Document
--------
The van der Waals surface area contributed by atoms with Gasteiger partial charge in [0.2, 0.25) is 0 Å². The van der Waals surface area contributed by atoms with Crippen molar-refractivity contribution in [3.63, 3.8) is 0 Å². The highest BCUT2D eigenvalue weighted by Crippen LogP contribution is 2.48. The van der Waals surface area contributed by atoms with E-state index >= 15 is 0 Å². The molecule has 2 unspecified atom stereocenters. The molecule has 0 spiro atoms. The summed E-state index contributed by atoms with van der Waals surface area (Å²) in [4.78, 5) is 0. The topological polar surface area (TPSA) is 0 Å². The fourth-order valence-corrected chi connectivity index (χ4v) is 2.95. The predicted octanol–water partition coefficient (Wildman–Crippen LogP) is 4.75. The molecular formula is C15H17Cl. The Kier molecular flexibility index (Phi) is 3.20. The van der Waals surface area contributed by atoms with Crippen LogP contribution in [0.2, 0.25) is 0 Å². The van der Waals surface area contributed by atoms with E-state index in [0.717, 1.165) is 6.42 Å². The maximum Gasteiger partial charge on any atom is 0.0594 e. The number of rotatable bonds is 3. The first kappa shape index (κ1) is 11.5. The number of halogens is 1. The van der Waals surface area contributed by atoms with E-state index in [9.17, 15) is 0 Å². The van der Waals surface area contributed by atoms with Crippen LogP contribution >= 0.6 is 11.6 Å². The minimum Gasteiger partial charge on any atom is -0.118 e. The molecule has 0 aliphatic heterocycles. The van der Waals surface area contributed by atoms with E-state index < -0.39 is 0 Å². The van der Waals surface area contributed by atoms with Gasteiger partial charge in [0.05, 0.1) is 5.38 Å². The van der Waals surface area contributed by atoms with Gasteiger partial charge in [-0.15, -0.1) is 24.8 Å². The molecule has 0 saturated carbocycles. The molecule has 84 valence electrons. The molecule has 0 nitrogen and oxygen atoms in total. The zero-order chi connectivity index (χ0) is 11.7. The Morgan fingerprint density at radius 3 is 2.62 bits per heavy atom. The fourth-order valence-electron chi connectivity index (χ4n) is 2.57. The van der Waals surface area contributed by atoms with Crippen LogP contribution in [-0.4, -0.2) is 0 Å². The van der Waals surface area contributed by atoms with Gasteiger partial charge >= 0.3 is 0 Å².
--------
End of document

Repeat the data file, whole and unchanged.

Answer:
The van der Waals surface area contributed by atoms with Gasteiger partial charge in [0.2, 0.25) is 0 Å². The van der Waals surface area contributed by atoms with Crippen molar-refractivity contribution in [3.63, 3.8) is 0 Å². The highest BCUT2D eigenvalue weighted by Crippen LogP contribution is 2.48. The van der Waals surface area contributed by atoms with E-state index >= 15 is 0 Å². The molecule has 2 unspecified atom stereocenters. The molecule has 0 spiro atoms. The summed E-state index contributed by atoms with van der Waals surface area (Å²) in [4.78, 5) is 0. The topological polar surface area (TPSA) is 0 Å². The fourth-order valence-corrected chi connectivity index (χ4v) is 2.95. The predicted octanol–water partition coefficient (Wildman–Crippen LogP) is 4.75. The molecular formula is C15H17Cl. The Kier molecular flexibility index (Phi) is 3.20. The van der Waals surface area contributed by atoms with Crippen LogP contribution in [0.2, 0.25) is 0 Å². The van der Waals surface area contributed by atoms with E-state index in [0.717, 1.165) is 6.42 Å². The maximum Gasteiger partial charge on any atom is 0.0594 e. The number of rotatable bonds is 3. The first kappa shape index (κ1) is 11.5. The number of halogens is 1. The van der Waals surface area contributed by atoms with E-state index in [9.17, 15) is 0 Å². The van der Waals surface area contributed by atoms with Crippen LogP contribution >= 0.6 is 11.6 Å². The minimum Gasteiger partial charge on any atom is -0.118 e. The molecule has 0 aliphatic heterocycles. The van der Waals surface area contributed by atoms with E-state index < -0.39 is 0 Å². The van der Waals surface area contributed by atoms with Gasteiger partial charge in [0.05, 0.1) is 5.38 Å². The van der Waals surface area contributed by atoms with Gasteiger partial charge in [-0.15, -0.1) is 24.8 Å². The molecule has 0 saturated carbocycles. The molecule has 84 valence electrons. The molecule has 0 nitrogen and oxygen atoms in total. The zero-order chi connectivity index (χ0) is 11.7. The Morgan fingerprint density at radius 3 is 2.62 bits per heavy atom. The fourth-order valence-electron chi connectivity index (χ4n) is 2.57. The van der Waals surface area contributed by atoms with Crippen LogP contribution in [-0.4, -0.2) is 0 Å². The van der Waals surface area contributed by atoms with Gasteiger partial charge >= 0.3 is 0 Å².